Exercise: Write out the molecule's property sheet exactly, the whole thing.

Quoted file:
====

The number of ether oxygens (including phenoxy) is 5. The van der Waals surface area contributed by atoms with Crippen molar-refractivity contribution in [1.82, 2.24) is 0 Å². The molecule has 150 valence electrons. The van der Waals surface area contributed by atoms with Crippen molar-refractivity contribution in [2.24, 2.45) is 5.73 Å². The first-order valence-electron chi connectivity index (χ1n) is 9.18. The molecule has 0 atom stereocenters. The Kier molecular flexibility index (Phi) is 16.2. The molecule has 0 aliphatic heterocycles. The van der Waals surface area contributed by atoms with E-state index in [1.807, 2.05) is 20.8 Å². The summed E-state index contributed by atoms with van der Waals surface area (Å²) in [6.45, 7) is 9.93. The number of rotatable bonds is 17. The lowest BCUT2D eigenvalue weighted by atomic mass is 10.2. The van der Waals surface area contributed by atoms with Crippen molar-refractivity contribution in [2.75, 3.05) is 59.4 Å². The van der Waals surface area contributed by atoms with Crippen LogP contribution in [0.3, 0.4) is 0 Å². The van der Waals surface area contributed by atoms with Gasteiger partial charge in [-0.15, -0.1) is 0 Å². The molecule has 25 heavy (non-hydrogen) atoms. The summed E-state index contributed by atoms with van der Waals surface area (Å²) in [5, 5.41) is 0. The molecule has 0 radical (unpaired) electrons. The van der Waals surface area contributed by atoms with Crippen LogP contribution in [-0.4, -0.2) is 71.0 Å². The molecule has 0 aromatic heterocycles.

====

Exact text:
The number of ether oxygens (including phenoxy) is 5. The van der Waals surface area contributed by atoms with Crippen molar-refractivity contribution in [1.82, 2.24) is 0 Å². The molecule has 150 valence electrons. The van der Waals surface area contributed by atoms with Crippen molar-refractivity contribution in [2.24, 2.45) is 5.73 Å². The first-order valence-electron chi connectivity index (χ1n) is 9.18. The molecule has 0 atom stereocenters. The Kier molecular flexibility index (Phi) is 16.2. The molecule has 0 aliphatic heterocycles. The van der Waals surface area contributed by atoms with E-state index in [1.807, 2.05) is 20.8 Å². The summed E-state index contributed by atoms with van der Waals surface area (Å²) in [6.45, 7) is 9.93. The number of rotatable bonds is 17. The lowest BCUT2D eigenvalue weighted by atomic mass is 10.2. The van der Waals surface area contributed by atoms with Crippen molar-refractivity contribution in [2.75, 3.05) is 59.4 Å². The van der Waals surface area contributed by atoms with Crippen LogP contribution in [0.3, 0.4) is 0 Å². The van der Waals surface area contributed by atoms with Gasteiger partial charge in [-0.15, -0.1) is 0 Å². The molecule has 25 heavy (non-hydrogen) atoms. The summed E-state index contributed by atoms with van der Waals surface area (Å²) in [5, 5.41) is 0. The molecule has 0 radical (unpaired) electrons. The van der Waals surface area contributed by atoms with Crippen LogP contribution in [-0.4, -0.2) is 71.0 Å². The molecule has 0 aromatic heterocycles.